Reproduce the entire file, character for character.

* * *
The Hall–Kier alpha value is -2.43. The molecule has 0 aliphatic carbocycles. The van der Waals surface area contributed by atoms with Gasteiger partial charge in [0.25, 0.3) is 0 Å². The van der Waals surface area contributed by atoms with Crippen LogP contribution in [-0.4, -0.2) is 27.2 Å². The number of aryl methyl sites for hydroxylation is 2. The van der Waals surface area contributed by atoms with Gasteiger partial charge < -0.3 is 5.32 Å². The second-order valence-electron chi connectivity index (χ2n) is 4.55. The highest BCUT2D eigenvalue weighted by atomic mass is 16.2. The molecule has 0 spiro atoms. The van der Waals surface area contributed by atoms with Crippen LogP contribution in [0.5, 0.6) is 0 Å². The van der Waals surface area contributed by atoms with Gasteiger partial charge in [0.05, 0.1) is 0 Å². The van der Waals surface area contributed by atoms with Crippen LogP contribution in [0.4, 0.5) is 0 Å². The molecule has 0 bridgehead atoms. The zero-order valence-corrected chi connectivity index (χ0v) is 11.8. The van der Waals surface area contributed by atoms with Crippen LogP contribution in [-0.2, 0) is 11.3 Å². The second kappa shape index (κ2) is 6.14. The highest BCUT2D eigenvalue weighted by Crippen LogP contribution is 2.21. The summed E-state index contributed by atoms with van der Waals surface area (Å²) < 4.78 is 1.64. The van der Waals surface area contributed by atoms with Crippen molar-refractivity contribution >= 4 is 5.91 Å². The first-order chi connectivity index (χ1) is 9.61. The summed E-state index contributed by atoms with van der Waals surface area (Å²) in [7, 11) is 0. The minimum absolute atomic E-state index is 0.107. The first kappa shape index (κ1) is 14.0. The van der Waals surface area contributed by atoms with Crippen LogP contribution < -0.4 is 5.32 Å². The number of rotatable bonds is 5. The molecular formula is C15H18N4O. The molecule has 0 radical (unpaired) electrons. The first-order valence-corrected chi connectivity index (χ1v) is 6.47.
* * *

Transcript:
The Hall–Kier alpha value is -2.43. The molecule has 0 aliphatic carbocycles. The van der Waals surface area contributed by atoms with Gasteiger partial charge in [0.25, 0.3) is 0 Å². The van der Waals surface area contributed by atoms with Crippen LogP contribution in [-0.4, -0.2) is 27.2 Å². The number of aryl methyl sites for hydroxylation is 2. The van der Waals surface area contributed by atoms with Gasteiger partial charge < -0.3 is 5.32 Å². The second-order valence-electron chi connectivity index (χ2n) is 4.55. The highest BCUT2D eigenvalue weighted by atomic mass is 16.2. The molecule has 0 spiro atoms. The van der Waals surface area contributed by atoms with Crippen LogP contribution in [0.5, 0.6) is 0 Å². The van der Waals surface area contributed by atoms with Gasteiger partial charge in [0.05, 0.1) is 0 Å². The van der Waals surface area contributed by atoms with Crippen LogP contribution in [0.4, 0.5) is 0 Å². The molecule has 0 bridgehead atoms. The zero-order valence-corrected chi connectivity index (χ0v) is 11.8. The van der Waals surface area contributed by atoms with Crippen LogP contribution in [-0.2, 0) is 11.3 Å². The second kappa shape index (κ2) is 6.14. The highest BCUT2D eigenvalue weighted by Crippen LogP contribution is 2.21. The summed E-state index contributed by atoms with van der Waals surface area (Å²) < 4.78 is 1.64. The van der Waals surface area contributed by atoms with Crippen molar-refractivity contribution >= 4 is 5.91 Å². The first-order chi connectivity index (χ1) is 9.61. The summed E-state index contributed by atoms with van der Waals surface area (Å²) in [7, 11) is 0. The minimum absolute atomic E-state index is 0.107. The first kappa shape index (κ1) is 14.0. The van der Waals surface area contributed by atoms with Crippen LogP contribution < -0.4 is 5.32 Å². The number of rotatable bonds is 5. The molecular formula is C15H18N4O. The molecule has 0 radical (unpaired) electrons. The first-order valence-corrected chi connectivity index (χ1v) is 6.47.